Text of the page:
In the health centre of the future, the client will be king
What will health care be like in the future? Will nurses be replaced with robots or will we have to treat ourselves? The changes currently taking place in social and health care make people talk and wonder. TUAS offers tools for municipalities and organisations which are currently tackling the changing service structure.
Text: Tiina Paananen & Jenni Törmä
TUAS' Research Group on Developing Social and Health Care Services and Processes works with topical questions. The social and health care reform, changes in the municipality structure, new laws on social and health care and the development needs of well-being technology will soon affect regular people who use social and health services.
– In the health centre of the future, the client will be king. Along with the Health Care Act, the client can choose where to book a doctor’s appointment and go where they think the service is the best. This poses challenges for health centres and other companies that offer services in the field. They might get into a competitive situation, says D.Sc. (Health Care) and Research Group Leader Pia Suvivuo.
Help with change management
In all future changes in health care the aim is to influence the client’s participation and rights. The aim is to serve the clients more economically and efficiently, for example by means of good management and by developing structures and service processes. Well-being technology will also be benefited more: applications in the field include, among others, different patient data systems and distance monitoring.
– The increase in technology poses challenges for the staff and that’s where we step in: through the research group and continuing professional education, we offer organisations and municipalities tools for change management and its promotion, Suvivuo says.
The research group on Developing Social and Health Care Services and Processes offers its knowledge for the use of cooperation partners.The team consists of 15 people with different scientific and professional backgrounds. In project work, the team works well together by taking advantage of each member’s special competences. However, the work does not always take place within the research group, but the research groups cooperate. The competence and networks of the entire TUAS are used.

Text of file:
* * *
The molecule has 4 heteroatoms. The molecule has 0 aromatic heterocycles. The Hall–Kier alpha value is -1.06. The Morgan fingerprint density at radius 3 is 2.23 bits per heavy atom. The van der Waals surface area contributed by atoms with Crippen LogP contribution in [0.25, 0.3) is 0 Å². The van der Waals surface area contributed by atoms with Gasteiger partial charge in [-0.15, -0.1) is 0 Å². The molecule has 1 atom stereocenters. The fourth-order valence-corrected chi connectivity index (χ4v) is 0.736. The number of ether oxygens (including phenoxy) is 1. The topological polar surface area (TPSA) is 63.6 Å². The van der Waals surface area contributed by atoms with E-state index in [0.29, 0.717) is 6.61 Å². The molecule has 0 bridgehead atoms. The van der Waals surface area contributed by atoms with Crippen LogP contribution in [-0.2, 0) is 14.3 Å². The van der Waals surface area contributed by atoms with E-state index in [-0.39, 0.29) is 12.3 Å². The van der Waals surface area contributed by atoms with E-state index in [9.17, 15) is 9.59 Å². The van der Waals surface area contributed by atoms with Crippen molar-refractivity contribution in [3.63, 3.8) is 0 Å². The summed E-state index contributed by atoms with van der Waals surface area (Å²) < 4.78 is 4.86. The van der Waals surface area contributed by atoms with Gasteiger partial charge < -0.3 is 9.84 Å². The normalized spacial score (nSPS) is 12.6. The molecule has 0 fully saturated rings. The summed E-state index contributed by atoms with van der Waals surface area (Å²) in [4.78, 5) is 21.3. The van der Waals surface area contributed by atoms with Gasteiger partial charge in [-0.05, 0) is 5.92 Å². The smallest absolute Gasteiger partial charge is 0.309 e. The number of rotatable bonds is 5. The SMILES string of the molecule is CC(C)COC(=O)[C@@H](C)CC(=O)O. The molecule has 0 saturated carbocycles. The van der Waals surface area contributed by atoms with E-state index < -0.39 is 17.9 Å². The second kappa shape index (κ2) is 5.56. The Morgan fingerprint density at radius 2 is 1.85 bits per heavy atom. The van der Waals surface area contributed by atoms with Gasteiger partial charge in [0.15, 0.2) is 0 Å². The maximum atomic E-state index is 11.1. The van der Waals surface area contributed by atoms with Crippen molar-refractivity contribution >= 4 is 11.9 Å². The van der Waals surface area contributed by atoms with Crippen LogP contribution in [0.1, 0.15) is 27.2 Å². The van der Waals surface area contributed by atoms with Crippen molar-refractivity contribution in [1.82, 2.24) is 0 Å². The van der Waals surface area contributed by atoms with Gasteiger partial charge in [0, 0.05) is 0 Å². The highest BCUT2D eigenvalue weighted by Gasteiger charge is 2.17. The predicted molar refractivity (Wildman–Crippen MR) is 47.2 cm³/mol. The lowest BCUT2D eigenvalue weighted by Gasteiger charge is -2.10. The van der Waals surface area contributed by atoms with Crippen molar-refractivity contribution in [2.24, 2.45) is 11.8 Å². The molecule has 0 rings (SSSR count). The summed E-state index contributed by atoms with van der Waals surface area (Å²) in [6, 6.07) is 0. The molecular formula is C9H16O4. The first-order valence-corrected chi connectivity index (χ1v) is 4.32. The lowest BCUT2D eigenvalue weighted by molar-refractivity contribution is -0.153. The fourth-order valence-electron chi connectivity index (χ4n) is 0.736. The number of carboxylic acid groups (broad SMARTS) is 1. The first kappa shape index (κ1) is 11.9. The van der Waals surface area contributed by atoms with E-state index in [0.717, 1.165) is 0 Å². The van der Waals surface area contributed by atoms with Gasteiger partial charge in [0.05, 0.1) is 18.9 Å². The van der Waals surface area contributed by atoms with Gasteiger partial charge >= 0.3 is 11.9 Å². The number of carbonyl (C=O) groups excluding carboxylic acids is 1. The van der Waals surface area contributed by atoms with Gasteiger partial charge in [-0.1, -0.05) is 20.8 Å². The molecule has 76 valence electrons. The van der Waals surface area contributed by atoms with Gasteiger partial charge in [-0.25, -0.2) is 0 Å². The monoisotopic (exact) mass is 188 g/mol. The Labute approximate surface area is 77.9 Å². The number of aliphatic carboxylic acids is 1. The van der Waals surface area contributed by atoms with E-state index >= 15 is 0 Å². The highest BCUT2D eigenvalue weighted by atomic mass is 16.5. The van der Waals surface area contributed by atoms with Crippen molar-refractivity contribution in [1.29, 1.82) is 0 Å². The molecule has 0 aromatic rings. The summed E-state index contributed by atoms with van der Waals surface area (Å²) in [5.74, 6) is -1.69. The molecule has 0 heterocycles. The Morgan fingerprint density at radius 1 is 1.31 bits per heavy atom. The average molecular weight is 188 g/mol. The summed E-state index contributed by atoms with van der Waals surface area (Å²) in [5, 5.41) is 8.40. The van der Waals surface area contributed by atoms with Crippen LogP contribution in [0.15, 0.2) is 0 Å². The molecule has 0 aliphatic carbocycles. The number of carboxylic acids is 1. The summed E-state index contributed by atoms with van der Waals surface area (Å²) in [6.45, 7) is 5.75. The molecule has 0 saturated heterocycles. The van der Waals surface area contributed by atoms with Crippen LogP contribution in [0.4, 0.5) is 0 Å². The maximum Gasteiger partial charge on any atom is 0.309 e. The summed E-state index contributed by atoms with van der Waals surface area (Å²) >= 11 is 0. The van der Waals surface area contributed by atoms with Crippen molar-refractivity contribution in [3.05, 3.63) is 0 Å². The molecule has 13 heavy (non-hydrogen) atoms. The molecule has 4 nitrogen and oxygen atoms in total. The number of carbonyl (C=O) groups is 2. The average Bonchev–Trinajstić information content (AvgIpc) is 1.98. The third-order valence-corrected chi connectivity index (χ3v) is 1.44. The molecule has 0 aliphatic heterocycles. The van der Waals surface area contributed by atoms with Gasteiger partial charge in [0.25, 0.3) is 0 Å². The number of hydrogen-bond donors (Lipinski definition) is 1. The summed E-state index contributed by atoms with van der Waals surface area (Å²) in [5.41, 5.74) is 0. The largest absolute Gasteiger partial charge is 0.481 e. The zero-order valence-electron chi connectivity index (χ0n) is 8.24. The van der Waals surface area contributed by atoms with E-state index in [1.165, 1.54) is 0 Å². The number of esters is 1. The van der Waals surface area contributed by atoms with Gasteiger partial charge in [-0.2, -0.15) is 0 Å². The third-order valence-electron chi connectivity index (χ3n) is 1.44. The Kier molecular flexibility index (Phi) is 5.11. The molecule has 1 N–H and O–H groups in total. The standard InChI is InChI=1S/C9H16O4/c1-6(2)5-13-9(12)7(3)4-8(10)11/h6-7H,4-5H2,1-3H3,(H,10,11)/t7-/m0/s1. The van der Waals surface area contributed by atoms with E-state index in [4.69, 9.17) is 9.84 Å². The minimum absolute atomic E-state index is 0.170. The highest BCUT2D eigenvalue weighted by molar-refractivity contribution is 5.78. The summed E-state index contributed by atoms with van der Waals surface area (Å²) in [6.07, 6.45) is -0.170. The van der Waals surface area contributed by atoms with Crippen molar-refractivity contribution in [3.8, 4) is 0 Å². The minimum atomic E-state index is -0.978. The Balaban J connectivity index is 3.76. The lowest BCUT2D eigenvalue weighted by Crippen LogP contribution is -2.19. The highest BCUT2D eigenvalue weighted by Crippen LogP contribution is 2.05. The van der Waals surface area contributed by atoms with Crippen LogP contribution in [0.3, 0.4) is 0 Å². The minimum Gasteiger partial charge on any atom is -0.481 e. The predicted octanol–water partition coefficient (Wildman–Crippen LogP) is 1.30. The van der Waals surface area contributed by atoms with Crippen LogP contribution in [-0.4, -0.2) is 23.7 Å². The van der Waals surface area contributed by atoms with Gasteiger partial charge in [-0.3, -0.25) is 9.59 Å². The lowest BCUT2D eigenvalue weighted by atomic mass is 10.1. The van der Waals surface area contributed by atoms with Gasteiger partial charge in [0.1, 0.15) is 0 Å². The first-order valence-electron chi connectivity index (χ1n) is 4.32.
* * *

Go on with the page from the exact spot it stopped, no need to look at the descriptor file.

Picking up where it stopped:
– In terms of developing Finnish social and health care work, our research group is in the focal point. I’m glad that we can be a part of developing the service system. If we can contribute to the development work, we’ve done excellent work, says member of the research group Kaija Virjonen.
Successful projects come about in cooperation
The projects of the research group have included building the treatment path of cancer patients, improving the sports opportunities for those with neurological illnesses, developing service structures and distance monitoring for home care and treating diabetes with the help of well-being technology. Mostly the project ideas come about in meetings with the future cooperation partner. It is noticed that a point which has aroused discussion needs developing.
– Managers and directors in the social and health care field know their workplaces like the back of their hands. Once we get to sit at a joint table, we start to think how things can be promoted. Together we can create a project application, and then both get funding to proceed with the project, Suvivuo says.
The projects aim at result-orientation, which is monitored with impact assessment. The assessments take place in the beginning and end of the project. The result of the comparison reveals the gained benefits. It is also the responsibility of organisations whether the operational models developed in the projects are used in the future. This requires commitment already at the development stage.
– The completion stage of the project should be focused on. It happens too often that once the project is over, people go back to the way things were and nothing changes permanently. Hence, the projects should create real and permanent results, Suvivuo emphasises.